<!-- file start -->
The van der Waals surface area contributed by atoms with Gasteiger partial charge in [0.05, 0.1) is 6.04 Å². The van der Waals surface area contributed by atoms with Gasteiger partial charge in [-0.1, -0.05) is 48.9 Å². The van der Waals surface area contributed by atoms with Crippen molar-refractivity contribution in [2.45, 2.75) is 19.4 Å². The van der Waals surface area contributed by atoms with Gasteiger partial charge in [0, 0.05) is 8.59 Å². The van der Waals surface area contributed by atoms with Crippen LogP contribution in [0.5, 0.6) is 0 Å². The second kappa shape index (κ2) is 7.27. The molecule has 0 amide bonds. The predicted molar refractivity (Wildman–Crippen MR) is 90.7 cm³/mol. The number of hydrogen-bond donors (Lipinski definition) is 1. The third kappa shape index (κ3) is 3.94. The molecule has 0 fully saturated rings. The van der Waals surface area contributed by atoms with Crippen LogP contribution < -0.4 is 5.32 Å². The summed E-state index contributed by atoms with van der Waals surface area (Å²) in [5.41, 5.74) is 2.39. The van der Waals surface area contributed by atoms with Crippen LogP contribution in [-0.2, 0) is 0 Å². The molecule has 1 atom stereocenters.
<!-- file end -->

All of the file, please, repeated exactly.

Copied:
The van der Waals surface area contributed by atoms with Gasteiger partial charge in [0.05, 0.1) is 6.04 Å². The van der Waals surface area contributed by atoms with Gasteiger partial charge in [-0.1, -0.05) is 48.9 Å². The van der Waals surface area contributed by atoms with Crippen molar-refractivity contribution in [2.45, 2.75) is 19.4 Å². The van der Waals surface area contributed by atoms with Gasteiger partial charge in [0, 0.05) is 8.59 Å². The van der Waals surface area contributed by atoms with Crippen LogP contribution in [0.5, 0.6) is 0 Å². The second kappa shape index (κ2) is 7.27. The molecule has 0 amide bonds. The predicted molar refractivity (Wildman–Crippen MR) is 90.7 cm³/mol. The number of hydrogen-bond donors (Lipinski definition) is 1. The third kappa shape index (κ3) is 3.94. The molecule has 0 fully saturated rings. The van der Waals surface area contributed by atoms with Crippen LogP contribution < -0.4 is 5.32 Å². The summed E-state index contributed by atoms with van der Waals surface area (Å²) in [5.41, 5.74) is 2.39. The van der Waals surface area contributed by atoms with Crippen LogP contribution in [-0.2, 0) is 0 Å². The molecule has 1 atom stereocenters.